Hereditary spastic paraplegia (HSP) is characterized by progressive spasticity and weakness of the lower extremities. Additional findings include ataxia, extrapyramidal signs, and dementia. Pendular nystagmus (PN) has been reported in some subtypes of HSP caused by PLP1 (SPG2) or paraplegin (SPG7) mutation. To describe the patterns and modulation of PN in HSP, we performed eye movement recording using video-oculography in a Korean family with HSP and PN. The PN was convergent-divergent in the oblique plane with a frequency of 6 to 7 Hz and maximum amplitude at about 1.5°. The nystagmus diminished briefly after blinks and horizontal saccades, and decreased during eccentric gaze and convergence. Horizontal saccades shifted the phase of the oscillations. During lateral gazes, the PN increased in the abducting eye, but decreased in the adducting eye. Vibratory stimuli decreased the nystagmus mostly in the left but not in the right eye. No pathogenic mutation was found in the genetic loci known for causing spastic paraplegia by whole-exome sequencing. The unusual features and modulation of PN in our patients with HSP emphasize the role of disconjugate and disjunctive capabilities of the brain in ocular motor control, and exemplify what can go wrong.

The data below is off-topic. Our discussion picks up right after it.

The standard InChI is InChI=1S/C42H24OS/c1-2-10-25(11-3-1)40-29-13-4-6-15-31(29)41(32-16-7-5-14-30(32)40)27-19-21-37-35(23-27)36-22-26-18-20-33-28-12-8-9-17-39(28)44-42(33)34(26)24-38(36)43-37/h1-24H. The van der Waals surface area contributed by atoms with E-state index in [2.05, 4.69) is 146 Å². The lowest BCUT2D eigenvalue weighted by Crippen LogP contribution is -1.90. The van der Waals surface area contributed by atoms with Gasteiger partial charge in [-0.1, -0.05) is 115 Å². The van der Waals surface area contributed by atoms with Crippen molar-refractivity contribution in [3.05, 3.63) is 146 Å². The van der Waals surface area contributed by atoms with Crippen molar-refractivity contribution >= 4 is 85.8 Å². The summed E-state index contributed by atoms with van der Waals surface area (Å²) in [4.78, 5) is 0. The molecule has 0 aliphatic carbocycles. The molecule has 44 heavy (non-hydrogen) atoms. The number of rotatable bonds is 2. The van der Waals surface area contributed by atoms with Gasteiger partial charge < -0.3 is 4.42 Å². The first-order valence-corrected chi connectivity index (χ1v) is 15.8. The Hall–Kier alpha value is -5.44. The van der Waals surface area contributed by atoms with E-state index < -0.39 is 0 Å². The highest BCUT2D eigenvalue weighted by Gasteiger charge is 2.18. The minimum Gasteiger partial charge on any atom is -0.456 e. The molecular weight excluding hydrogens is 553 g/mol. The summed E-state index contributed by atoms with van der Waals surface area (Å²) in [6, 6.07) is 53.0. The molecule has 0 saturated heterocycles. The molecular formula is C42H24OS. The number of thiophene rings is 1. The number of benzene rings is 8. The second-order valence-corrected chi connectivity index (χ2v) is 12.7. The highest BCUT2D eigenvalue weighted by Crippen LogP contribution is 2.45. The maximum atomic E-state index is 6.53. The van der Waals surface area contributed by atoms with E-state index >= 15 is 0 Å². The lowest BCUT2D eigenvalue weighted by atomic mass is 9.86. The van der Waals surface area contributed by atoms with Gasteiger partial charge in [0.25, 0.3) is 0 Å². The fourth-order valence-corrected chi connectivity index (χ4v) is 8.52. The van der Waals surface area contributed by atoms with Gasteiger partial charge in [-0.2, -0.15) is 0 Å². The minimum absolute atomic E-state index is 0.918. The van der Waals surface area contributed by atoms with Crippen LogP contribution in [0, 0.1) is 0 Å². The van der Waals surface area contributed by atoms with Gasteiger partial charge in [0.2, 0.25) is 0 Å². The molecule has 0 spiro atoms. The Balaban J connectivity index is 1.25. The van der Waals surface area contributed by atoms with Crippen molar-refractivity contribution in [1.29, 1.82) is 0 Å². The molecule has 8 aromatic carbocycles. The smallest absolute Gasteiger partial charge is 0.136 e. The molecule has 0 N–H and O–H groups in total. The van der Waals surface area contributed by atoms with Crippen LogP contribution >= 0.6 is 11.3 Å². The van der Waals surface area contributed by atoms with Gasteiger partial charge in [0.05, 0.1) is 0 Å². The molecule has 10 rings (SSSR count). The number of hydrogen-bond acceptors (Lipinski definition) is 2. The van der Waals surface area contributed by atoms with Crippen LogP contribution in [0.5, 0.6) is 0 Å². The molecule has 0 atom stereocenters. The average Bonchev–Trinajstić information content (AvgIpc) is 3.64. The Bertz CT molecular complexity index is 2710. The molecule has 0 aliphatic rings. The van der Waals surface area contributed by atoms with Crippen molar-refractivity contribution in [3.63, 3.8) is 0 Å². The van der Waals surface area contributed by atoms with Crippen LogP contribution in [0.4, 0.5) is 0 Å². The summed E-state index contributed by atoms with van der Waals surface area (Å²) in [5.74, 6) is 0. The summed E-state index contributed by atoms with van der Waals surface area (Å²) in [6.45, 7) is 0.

- Hereditary spastic paraplegia
- Pendular nystagmus
ASJC Scopus subject areas
- Clinical Neurology